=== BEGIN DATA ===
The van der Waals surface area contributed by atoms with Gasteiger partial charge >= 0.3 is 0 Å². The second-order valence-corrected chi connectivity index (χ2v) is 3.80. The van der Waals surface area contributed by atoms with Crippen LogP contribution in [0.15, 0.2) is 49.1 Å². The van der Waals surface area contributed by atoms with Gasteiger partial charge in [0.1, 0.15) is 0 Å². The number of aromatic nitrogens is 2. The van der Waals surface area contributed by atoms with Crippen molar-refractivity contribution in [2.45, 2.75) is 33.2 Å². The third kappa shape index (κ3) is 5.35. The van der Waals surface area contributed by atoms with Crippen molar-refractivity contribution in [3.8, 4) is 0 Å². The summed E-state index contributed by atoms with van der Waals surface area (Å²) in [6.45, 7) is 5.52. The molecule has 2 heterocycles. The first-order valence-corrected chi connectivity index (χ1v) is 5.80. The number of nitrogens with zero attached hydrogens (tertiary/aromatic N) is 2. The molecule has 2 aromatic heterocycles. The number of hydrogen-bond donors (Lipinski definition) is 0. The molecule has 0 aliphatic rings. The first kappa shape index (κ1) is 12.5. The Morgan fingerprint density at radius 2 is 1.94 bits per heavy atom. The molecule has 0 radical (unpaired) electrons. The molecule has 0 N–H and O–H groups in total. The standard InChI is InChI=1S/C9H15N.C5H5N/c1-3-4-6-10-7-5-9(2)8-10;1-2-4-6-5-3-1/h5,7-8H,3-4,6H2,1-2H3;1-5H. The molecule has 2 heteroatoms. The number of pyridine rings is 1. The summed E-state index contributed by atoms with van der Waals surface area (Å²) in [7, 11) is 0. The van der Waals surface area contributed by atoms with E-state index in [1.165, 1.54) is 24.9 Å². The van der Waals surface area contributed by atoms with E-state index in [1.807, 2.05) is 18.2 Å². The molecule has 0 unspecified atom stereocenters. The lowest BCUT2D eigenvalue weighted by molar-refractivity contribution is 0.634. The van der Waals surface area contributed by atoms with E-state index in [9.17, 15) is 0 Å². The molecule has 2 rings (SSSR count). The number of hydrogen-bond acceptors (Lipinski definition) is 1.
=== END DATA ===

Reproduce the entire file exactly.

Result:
The van der Waals surface area contributed by atoms with Gasteiger partial charge >= 0.3 is 0 Å². The second-order valence-corrected chi connectivity index (χ2v) is 3.80. The van der Waals surface area contributed by atoms with Crippen LogP contribution in [0.15, 0.2) is 49.1 Å². The van der Waals surface area contributed by atoms with Gasteiger partial charge in [0.1, 0.15) is 0 Å². The number of aromatic nitrogens is 2. The van der Waals surface area contributed by atoms with Crippen molar-refractivity contribution in [2.45, 2.75) is 33.2 Å². The third kappa shape index (κ3) is 5.35. The van der Waals surface area contributed by atoms with Crippen molar-refractivity contribution in [3.8, 4) is 0 Å². The summed E-state index contributed by atoms with van der Waals surface area (Å²) in [6.45, 7) is 5.52. The molecule has 2 heterocycles. The first-order valence-corrected chi connectivity index (χ1v) is 5.80. The number of nitrogens with zero attached hydrogens (tertiary/aromatic N) is 2. The molecule has 2 aromatic heterocycles. The number of hydrogen-bond donors (Lipinski definition) is 0. The molecule has 0 aliphatic rings. The first kappa shape index (κ1) is 12.5. The Morgan fingerprint density at radius 2 is 1.94 bits per heavy atom. The molecule has 0 radical (unpaired) electrons. The molecule has 0 N–H and O–H groups in total. The standard InChI is InChI=1S/C9H15N.C5H5N/c1-3-4-6-10-7-5-9(2)8-10;1-2-4-6-5-3-1/h5,7-8H,3-4,6H2,1-2H3;1-5H. The molecule has 2 heteroatoms. The number of pyridine rings is 1. The summed E-state index contributed by atoms with van der Waals surface area (Å²) in [7, 11) is 0. The van der Waals surface area contributed by atoms with E-state index in [1.165, 1.54) is 24.9 Å². The van der Waals surface area contributed by atoms with E-state index in [1.807, 2.05) is 18.2 Å². The molecule has 0 unspecified atom stereocenters. The lowest BCUT2D eigenvalue weighted by molar-refractivity contribution is 0.634. The van der Waals surface area contributed by atoms with E-state index in [9.17, 15) is 0 Å². The molecule has 2 rings (SSSR count). The number of hydrogen-bond acceptors (Lipinski definition) is 1.